WOODSTOCK – A Shenandoah County man accused of perjury and suffering from dementia and alcoholism left a veteran judge Monday questioning the defendant’s bond conditions, his ability to comply with the terms of his release from custody and whether he could participate in an alcohol-abuse treatment program.
Robert Lewis Moose Jr. appeared in Shenandoah County Circuit Court where he stood charged with one count of perjury by making a false statement on an application for a firearm on March 15. Moose, 60, of 418 Fairview Circle, Woodstock, remains free on bond.
Retired Judge Dennis L. Hupp ultimately ordered that Moose undergo evaluations to determine the defendant’s sanity at the time of the alleged offense as well as his competency to aid in his own defense and stand trial. Hupp scheduled Moose’s next court date for Jan. 22.
Assistant Commonwealth’s Attorney Amanda Strecky voiced concerns about Moose’s ability to comply with the bond condition prohibiting the defendant from drinking alcohol. Also, the commonwealth is concerned that Moose cannot participate in any court-ordered evaluation if not sober, Strecky said. The prosecutor said Moose has since violated the term of his release. Hupp ordered Moose to submit to a urine screen that showed the defendant had a blood alcohol content of 0.02.
“If he’s not in the position where he can understand to stop drinking, the only way that we can ensure that he is sober and able to participate in his evaluation is for him to be incarcerated,” Strecky told Hupp. “If we’re going to go down an evaluation route we have to know he can even participate in that evaluation. He can’t simply just sit at home and ignore his bond conditions.”
Hupp asked if repeated alcohol-related offenses prompted the inclusion of the condition on Moose’s bond. Strecky said Moose has no such criminal history.
Attorney Bradley Pollack represents Moose and called the defendant’s wife, Dr. Susan Moose, to testify on his client’s behalf. Susan Moose testified that her husband of 31 years suffers from Lewy body dementia, an illness related to Parkinson’s disease. The type of dementia causes long- and short-term memory loss and affects higher executive functions, the doctor said. Her husband was diagnosed with Parkinson’s disease a year ago, she said. While hospitalized in Maryland and not drinking alcohol, a neuropsychiatrist diagnosed him with Lewy body dementia, the Susan Moose told Hupp.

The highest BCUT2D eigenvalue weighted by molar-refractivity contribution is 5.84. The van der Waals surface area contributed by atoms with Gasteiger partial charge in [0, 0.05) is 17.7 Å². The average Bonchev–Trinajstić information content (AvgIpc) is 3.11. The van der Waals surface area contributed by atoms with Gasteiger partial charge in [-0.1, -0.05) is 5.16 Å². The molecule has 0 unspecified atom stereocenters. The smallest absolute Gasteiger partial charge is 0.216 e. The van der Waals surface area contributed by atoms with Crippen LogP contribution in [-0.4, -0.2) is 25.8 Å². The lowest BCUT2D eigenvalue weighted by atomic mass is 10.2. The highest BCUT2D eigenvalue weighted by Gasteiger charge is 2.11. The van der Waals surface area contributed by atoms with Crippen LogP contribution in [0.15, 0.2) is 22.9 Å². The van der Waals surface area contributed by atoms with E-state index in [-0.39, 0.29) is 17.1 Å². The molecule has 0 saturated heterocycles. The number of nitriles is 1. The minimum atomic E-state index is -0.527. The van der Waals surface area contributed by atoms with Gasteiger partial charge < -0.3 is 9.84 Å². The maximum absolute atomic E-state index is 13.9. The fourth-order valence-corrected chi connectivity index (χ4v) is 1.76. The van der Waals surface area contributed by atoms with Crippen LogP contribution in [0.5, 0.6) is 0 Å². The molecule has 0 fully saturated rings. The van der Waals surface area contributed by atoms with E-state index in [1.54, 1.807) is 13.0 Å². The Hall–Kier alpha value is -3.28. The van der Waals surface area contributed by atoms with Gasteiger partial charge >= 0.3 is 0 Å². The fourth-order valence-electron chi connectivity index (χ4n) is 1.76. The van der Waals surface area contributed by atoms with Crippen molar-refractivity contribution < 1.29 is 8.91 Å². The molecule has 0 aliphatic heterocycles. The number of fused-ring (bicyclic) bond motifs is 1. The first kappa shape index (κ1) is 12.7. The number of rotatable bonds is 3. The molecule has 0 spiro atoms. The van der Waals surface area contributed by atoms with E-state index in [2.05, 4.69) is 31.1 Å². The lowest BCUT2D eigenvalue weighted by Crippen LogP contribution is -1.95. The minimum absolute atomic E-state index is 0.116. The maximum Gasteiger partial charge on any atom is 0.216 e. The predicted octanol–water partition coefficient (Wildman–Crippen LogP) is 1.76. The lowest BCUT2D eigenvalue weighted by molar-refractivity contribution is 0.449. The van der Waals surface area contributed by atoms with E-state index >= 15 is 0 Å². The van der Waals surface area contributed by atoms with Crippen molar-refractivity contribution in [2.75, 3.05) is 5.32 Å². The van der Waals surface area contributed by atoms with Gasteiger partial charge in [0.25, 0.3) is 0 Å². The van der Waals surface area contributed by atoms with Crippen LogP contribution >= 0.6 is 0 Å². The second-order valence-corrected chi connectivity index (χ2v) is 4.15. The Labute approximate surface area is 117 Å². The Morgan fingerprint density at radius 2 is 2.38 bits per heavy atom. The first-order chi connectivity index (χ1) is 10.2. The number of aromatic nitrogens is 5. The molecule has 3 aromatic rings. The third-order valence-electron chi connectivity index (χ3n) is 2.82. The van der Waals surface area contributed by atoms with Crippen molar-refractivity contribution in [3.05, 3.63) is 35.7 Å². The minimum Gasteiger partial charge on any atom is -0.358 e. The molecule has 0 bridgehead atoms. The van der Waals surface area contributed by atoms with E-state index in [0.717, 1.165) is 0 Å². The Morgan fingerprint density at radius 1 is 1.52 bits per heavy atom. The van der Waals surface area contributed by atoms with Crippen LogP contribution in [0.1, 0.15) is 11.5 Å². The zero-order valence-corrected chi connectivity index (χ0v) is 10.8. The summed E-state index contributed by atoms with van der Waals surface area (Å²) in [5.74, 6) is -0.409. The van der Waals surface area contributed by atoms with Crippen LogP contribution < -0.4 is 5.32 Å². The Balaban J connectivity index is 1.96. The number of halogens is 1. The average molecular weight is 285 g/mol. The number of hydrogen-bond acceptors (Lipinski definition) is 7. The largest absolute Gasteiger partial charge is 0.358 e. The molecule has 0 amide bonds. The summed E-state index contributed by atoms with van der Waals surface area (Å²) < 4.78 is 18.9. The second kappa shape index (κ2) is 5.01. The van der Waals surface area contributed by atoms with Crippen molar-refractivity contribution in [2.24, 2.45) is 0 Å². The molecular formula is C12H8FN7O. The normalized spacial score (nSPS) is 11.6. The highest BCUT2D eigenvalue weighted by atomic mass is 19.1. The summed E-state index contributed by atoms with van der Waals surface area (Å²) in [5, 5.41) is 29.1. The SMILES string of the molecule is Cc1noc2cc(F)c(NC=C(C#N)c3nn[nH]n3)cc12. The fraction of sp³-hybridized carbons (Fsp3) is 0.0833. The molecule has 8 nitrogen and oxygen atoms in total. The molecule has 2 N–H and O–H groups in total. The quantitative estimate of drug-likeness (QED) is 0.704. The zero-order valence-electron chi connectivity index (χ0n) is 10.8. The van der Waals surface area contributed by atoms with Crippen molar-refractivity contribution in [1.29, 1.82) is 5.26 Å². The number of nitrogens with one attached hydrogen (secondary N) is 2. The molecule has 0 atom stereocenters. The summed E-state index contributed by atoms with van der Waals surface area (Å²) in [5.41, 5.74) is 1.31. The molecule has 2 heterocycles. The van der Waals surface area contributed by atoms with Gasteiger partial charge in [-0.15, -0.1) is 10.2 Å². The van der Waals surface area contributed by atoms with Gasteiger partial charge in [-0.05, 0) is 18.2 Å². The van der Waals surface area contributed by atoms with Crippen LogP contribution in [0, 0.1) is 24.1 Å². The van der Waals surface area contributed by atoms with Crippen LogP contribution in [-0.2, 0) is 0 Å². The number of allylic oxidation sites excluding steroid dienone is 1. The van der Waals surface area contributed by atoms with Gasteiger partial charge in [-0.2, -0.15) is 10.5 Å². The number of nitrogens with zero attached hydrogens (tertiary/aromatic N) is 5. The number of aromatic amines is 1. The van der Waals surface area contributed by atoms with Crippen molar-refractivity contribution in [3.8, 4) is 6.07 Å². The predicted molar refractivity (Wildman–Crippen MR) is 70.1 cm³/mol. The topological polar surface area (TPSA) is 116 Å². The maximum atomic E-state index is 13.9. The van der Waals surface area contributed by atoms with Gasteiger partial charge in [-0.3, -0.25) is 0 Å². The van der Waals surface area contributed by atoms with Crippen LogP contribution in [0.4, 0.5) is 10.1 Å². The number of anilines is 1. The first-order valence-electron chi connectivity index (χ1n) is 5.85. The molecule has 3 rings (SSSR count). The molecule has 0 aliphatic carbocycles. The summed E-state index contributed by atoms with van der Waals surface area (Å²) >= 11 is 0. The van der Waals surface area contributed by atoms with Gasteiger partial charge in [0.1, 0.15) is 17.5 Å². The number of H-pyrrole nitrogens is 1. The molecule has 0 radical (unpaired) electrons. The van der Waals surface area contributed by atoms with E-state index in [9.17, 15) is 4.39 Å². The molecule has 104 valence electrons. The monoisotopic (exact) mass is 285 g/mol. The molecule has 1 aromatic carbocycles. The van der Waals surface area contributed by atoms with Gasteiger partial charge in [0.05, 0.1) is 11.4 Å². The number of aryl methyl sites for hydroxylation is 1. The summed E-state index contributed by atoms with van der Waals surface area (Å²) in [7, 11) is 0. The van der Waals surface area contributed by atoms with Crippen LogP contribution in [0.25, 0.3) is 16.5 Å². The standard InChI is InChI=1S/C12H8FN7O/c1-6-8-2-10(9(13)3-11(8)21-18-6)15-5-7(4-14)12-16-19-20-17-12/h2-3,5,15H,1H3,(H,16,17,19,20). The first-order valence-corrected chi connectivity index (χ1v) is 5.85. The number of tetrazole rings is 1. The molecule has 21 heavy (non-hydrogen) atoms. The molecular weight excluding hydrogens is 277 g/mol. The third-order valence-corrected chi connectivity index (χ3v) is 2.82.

Robert Moose last worked in 2007, his wife said.
“He was up and one day quit his job and I think a lot of this stuff, I just didn’t recognize as what was actually going on,” Susan Moose said. “I think it’s been developing for years.
“He drinks every day and when he’s been in the hospital detoxing from alcohol we can say to him ‘why are you here’ and he can say ‘because I need to get off of alcohol’ and then two seconds later he’ll say, ‘I need to go buy some alcohol,’” Susan Moose went on to say.
In response to further questions from Hupp, Moose said her husband doesn’t drive and either she or his caregiver drive Moose to buy alcohol. The defendant has threatened to take a cab or hitchhike to a store to buy alcohol, his wife testified.
“He doesn’t have much life anymore,” she said. “He doesn’t know how to use his phone. He doesn’t know how to use the remote control that controls the TV.”
Hupp asked Susan Moose how her husband could call a cab if he doesn’t know how to use a phone. She said her husband dials numbers on the phone and occasionally figures out the right number.
Robert Moose has left Shenandoah Memorial Hospital during treatment, his wife recalled. The first time he left, the police issued a temporary detention order to keep Moose at the hospital, she said. The second time police found Moose and returned him to the hospital. Police would not seek a detention order for Moose the third time he left the hospital, she said. Moose walked out of a rehabilitation facility in McLean more than once and on one occasion he stepped into traffic, she added.
“The system that’s treating people with alcoholism and dementia has completely failed my husband and no facility’s gonna take him at this point,” Susan Moose said. “I cannot get him into a rehab facility because of the diagnoses.”
A facility in Maryland refused to treat her husband, Susan Moose said.
“If you put him in jail, he will withdraw from alcohol,” Susan Moose said. “He will end up back in the hospital. It won’t change.”
In response to questions from Pollack, Susan Moose said the defendant poses no danger to anyone except to the extent that her husband could damage his liver by drinking alcohol.
Susan Moose testified in response to Strecky’s questions that her husband’s caregiver knows about the bond condition. Asked if anyone controlled Moose’s drinking, his wife testified that “he drinks when he drinks.” Susan Moose said her husband is on medication meant to control his drinking, but the craving is more than he can handle.